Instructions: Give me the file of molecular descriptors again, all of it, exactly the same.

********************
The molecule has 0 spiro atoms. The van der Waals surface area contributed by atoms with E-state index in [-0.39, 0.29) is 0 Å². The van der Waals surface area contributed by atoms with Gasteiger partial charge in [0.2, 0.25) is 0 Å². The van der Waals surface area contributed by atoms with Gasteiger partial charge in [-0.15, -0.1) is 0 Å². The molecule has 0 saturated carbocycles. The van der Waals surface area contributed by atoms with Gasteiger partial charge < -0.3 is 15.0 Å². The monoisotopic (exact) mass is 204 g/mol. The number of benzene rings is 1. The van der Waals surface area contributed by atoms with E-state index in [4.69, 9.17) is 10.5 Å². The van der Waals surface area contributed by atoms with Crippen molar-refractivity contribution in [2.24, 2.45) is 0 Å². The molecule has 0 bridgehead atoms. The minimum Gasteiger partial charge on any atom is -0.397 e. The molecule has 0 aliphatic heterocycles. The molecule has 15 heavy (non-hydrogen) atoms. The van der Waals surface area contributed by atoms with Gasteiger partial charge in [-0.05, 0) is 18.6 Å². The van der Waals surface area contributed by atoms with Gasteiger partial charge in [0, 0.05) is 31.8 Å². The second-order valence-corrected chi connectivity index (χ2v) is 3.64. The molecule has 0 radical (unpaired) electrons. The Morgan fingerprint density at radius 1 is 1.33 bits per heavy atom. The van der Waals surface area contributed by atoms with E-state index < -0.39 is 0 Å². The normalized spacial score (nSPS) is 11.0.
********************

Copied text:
The molecule has 0 spiro atoms. The van der Waals surface area contributed by atoms with E-state index in [-0.39, 0.29) is 0 Å². The van der Waals surface area contributed by atoms with Gasteiger partial charge in [0.2, 0.25) is 0 Å². The van der Waals surface area contributed by atoms with Gasteiger partial charge in [-0.15, -0.1) is 0 Å². The molecule has 0 saturated carbocycles. The van der Waals surface area contributed by atoms with Gasteiger partial charge < -0.3 is 15.0 Å². The monoisotopic (exact) mass is 204 g/mol. The number of benzene rings is 1. The van der Waals surface area contributed by atoms with E-state index in [4.69, 9.17) is 10.5 Å². The van der Waals surface area contributed by atoms with Crippen molar-refractivity contribution in [2.24, 2.45) is 0 Å². The molecule has 0 bridgehead atoms. The minimum Gasteiger partial charge on any atom is -0.397 e. The molecule has 0 aliphatic heterocycles. The molecule has 15 heavy (non-hydrogen) atoms. The van der Waals surface area contributed by atoms with Gasteiger partial charge in [-0.05, 0) is 18.6 Å². The van der Waals surface area contributed by atoms with Gasteiger partial charge in [0, 0.05) is 31.8 Å². The second-order valence-corrected chi connectivity index (χ2v) is 3.64. The molecule has 0 radical (unpaired) electrons. The Morgan fingerprint density at radius 1 is 1.33 bits per heavy atom. The van der Waals surface area contributed by atoms with E-state index < -0.39 is 0 Å². The normalized spacial score (nSPS) is 11.0.